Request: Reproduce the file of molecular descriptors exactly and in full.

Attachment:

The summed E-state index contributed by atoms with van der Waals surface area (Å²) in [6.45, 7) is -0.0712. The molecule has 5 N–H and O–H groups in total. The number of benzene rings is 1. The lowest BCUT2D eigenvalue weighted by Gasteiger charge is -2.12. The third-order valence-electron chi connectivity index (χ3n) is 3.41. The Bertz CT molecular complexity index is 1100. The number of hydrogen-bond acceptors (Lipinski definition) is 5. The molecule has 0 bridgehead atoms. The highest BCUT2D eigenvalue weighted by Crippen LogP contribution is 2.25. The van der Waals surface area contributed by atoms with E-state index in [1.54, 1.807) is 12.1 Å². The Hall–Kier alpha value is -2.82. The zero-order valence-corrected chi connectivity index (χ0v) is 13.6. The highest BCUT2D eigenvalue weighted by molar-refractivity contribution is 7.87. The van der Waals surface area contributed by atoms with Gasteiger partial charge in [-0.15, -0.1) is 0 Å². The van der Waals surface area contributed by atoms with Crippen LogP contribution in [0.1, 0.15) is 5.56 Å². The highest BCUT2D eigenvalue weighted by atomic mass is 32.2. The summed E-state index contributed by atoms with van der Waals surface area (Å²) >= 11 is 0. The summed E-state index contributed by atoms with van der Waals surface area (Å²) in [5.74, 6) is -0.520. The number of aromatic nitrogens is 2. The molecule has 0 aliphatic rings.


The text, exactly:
The summed E-state index contributed by atoms with van der Waals surface area (Å²) in [6.45, 7) is -0.0712. The molecule has 5 N–H and O–H groups in total. The number of benzene rings is 1. The lowest BCUT2D eigenvalue weighted by Gasteiger charge is -2.12. The third-order valence-electron chi connectivity index (χ3n) is 3.41. The Bertz CT molecular complexity index is 1100. The number of hydrogen-bond acceptors (Lipinski definition) is 5. The molecule has 0 bridgehead atoms. The highest BCUT2D eigenvalue weighted by Crippen LogP contribution is 2.25. The van der Waals surface area contributed by atoms with E-state index in [1.54, 1.807) is 12.1 Å². The Hall–Kier alpha value is -2.82. The zero-order valence-corrected chi connectivity index (χ0v) is 13.6. The highest BCUT2D eigenvalue weighted by molar-refractivity contribution is 7.87. The van der Waals surface area contributed by atoms with Gasteiger partial charge in [-0.15, -0.1) is 0 Å². The van der Waals surface area contributed by atoms with Crippen LogP contribution in [0.1, 0.15) is 5.56 Å². The highest BCUT2D eigenvalue weighted by atomic mass is 32.2. The summed E-state index contributed by atoms with van der Waals surface area (Å²) >= 11 is 0. The summed E-state index contributed by atoms with van der Waals surface area (Å²) in [5.74, 6) is -0.520. The number of aromatic nitrogens is 2. The molecule has 0 aliphatic rings.